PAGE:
When launch day came and passed for the GameBoy Advance, a lot of people walked home happy. Be it with their new copy of Castlevania, Super Dodgeball Advance or F-Zero, there seemed to be a game for everyone. Though one titled that seemed to be cast to the side was Super Mario Advance. Players wanted a brand new Mario game to experience, not some shoddy port based upon an NES classic. However, there's quite a few reasons GBA owners would be more than pleased by picking this up, the least of which is that this is platforming goodness on the go.
What makes this port so enjoyable is the source itself - Super Mario Bros. 2. Back in the heyday of the 8-bit NES, SMB 2 was one of the best games the system had to offer, so much so that it was rereleased on the SNES in Mario All-Stars. It introduced many gameplay aspects that were never featured in the original Super Mario - a life bar, selectable characters, and the like. The largest change was the preferred method of fighting, where SMB2 ditched head-hopping style of attack, and opted for "pick-and-grab" gameplay. Mario, Luigi, Princess Peach, and Toad could pull items out from the ground or enemies themselves and toss them at will. This was a big change to say the least, but other innovations didn't go unnoticed. Another big change was the addition of selectable characters, each with their own unique abilities. Toad was the fastest and strongest, but had horrible airtime; Peach could float in midair but was the weakling of the group; Luigi had the best jumping ability but was a pain to control; and, or course, Mario was the all-around guy. Some levels were easier to finish depending on who you used, so it added an element of strategy to the platforming genre. Needless to say, all these facets seen in the original are transferred straight to Super Mario Advance.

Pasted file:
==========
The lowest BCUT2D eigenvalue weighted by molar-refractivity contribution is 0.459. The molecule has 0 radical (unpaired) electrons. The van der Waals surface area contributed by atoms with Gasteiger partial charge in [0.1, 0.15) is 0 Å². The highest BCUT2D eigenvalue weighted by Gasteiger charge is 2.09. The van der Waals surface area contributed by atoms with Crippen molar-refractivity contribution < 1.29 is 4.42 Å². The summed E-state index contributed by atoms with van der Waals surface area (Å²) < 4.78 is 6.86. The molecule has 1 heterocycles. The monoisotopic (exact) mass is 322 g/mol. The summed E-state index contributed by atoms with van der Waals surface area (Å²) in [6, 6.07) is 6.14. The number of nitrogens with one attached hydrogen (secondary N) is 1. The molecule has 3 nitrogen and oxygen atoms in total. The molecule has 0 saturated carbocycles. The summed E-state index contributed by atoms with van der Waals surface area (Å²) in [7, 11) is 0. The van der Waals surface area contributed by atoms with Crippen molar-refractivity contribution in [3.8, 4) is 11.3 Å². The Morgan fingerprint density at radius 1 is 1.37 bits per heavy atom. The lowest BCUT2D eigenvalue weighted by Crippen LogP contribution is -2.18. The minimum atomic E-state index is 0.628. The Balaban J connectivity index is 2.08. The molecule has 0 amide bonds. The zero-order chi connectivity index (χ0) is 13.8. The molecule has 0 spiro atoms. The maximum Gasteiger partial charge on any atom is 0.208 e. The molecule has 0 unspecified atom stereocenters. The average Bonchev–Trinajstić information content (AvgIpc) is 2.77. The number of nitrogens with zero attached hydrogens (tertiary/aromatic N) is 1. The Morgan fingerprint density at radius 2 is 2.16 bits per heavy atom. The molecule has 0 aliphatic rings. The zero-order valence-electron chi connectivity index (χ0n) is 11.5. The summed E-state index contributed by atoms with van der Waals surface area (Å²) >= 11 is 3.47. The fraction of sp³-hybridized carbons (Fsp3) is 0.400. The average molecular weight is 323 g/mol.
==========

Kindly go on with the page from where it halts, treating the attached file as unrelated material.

Yet, Nintendo didn't leave it at that, and decided to add lots of extras to spice things up for veteran gamers. For instance, there's five red coins to collect in each stage, which brings up a completion percentage during a pause session or completing a level. It's a nice little extra for those who like exploit every facet a game has to offer. There's also a Yoshi "egg hunt" after finishing Mario Advance the first time through. The hiding places for the eggs are a little trickier than coin gathering, so this adds even more challenge for those who wish to get the most mileage out of their games. Though the biggest addition Mario Advance has to offer has nothing to do with SMB2, but instead is a full version of the original Mario Bros. For those who don't know, Mario Bros. was an old, addictive arcade/Atari classic which featured Mario and Luigi. Actually, scratch that - it's still addictive to this very day. The premise is simple - enemies come out of pipes, and it's up to Mario to get rid of them. As you move up in levels, the baddies become faster, meaner, and more numerous. It may seem minimal in a world of RPGs and cinematic experiences, but Mario Bros. complements SMB2 quite well. Plus, two games for the price of one is quite a deal, so what else could you ask for?
How about improved graphics and sound?
That's right, Nintendo did more than just add a few gameplay extras, they improved both the graphics and sound of SMB2 for next-gen consumption. As far as visuals go, many may see the similarity between Super Mario Advance and the Mario All-Stars version of Super Mario 2. While that's true there are also new effects added that the SNES couldn't do, like sprite scaling, rotation, and some transparency effects. It may not be a big leap, but the pure fact of seeing a SNES game on a handheld put me into giddy spasms of glee. Then there's the sound, which is a huge leap over anything I've ever heard on a handheld. First off, all the music from the All-Stars incarnation is back and intact without any sacrifices in audio quality. Then there's the inclusion of all new voices for the cast of good guys and major bosses. The voice acting (using the term loosely) may not be the best ever to fall on your ears, but the simple fact of having vocals on a handheld is a welcome surprise. (Now if only Toad wasn't such a screeching pain...)
All said and done, does Super Mario Advance deserve a spot in your GBA library? I would say yes, it's a remake of an ingenious game, comes with enough extras and features of its own, shows an inkling of the handheld's possibilities, and most importantly, it's a great platformer on the go. Two great games, one great handheld, and the playability anywhere: a worthy purchase if there ever was one. ^_^
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